The program focuses on low-income neighborhoods, where there often are fewer grocery stores and food choices.
“It’s a sad fact,” said Lauren Benoit, who coordinates Active Generations in Albany, “but many of these kids have never seen a kiwi or red pepper. Not only do we show them all these different foods, but we also send letters home each week, in English and Spanish, talking about healthy snacks like yogurt.” Eight classes, with eight to 15 children each, have been held in Albany since 2008.
Even picky eaters can be persuaded to taste new foods.
“Lauren introduced a great thing,” said Dew. “It’s called a ‘no, thank you’ bite. The kids have to try the food at least once. Then, if they don’t like it, they can say ‘no, thank you.’ ”
Eating right helps, but kids also need to exercise to maintain a normal weight.
Today, children don’t play outside as much. Even if safe recreation areas are available, the lure of TV, video and computer games is always there.
The Centers for Disease Control and Prevention provides detailed state-by-state statistics on obesity for adults and children. Their findings? Obesity rates for children 6 to 11 have more than doubled in the last 20 years.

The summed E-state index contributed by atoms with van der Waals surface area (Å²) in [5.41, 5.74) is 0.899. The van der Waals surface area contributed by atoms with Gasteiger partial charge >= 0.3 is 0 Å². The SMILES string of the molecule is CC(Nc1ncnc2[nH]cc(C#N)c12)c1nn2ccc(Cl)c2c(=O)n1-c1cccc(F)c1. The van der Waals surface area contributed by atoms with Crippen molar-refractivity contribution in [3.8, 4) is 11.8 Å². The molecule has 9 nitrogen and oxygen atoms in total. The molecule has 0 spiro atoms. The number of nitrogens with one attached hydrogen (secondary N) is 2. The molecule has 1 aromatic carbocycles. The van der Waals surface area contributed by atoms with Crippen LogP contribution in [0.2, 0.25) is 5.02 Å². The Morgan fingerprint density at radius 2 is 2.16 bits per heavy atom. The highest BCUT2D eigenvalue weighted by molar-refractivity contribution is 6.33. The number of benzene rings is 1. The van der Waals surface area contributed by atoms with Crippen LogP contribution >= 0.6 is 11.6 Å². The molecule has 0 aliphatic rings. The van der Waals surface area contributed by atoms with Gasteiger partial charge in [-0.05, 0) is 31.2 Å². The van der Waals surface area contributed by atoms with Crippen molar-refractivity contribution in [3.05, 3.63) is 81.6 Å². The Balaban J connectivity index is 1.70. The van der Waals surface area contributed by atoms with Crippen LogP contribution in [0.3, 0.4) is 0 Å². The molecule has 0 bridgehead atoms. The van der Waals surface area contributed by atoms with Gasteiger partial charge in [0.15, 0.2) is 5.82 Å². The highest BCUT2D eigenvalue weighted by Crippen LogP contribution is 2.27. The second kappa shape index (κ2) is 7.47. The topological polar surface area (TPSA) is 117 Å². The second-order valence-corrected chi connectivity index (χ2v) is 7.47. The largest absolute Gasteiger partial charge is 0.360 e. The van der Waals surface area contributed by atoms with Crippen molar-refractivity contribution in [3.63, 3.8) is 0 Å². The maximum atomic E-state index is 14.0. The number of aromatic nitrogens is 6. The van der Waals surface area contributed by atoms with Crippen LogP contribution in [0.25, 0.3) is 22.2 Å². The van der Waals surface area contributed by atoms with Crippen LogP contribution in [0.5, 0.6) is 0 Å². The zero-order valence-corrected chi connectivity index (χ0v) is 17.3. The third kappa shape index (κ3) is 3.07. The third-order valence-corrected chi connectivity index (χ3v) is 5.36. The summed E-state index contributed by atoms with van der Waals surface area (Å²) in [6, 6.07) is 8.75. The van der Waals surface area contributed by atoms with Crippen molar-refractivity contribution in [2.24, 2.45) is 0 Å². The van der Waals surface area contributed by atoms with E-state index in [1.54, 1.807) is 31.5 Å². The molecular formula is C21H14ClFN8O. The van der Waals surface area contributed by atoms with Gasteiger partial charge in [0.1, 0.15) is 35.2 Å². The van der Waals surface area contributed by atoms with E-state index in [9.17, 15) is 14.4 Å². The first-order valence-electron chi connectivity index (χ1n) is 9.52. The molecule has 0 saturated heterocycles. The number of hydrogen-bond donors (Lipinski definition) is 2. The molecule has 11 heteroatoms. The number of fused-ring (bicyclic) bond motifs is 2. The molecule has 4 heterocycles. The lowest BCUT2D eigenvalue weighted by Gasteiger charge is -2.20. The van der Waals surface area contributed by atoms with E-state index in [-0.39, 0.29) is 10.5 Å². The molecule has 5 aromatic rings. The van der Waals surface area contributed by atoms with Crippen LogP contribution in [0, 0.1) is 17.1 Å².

Exercise is an important component of the program. In the Golden State, Bob Widerkehr had taken classes offered by OASIS. He volunteered with Active Generations in Escondido and was happy to help with the games. “The thing that the kids love the most is the parachute game,” said Widerkehr, 72. “It’s really just a big nylon square that they hold up and run in and out of, but it’s a lot of exercise,” he said. “Some of them actually work up a sweat playing the games.”
Widerkehr, the grandfather of four, is retired from the pharmaceutical industry. “I hope it’s as much fun for the kids as it is for me.”
Getting more than they give
Pauline Savage, 74, a retired banking professional, never had any children of her own. She volunteers with Active Generations in Pittsburgh.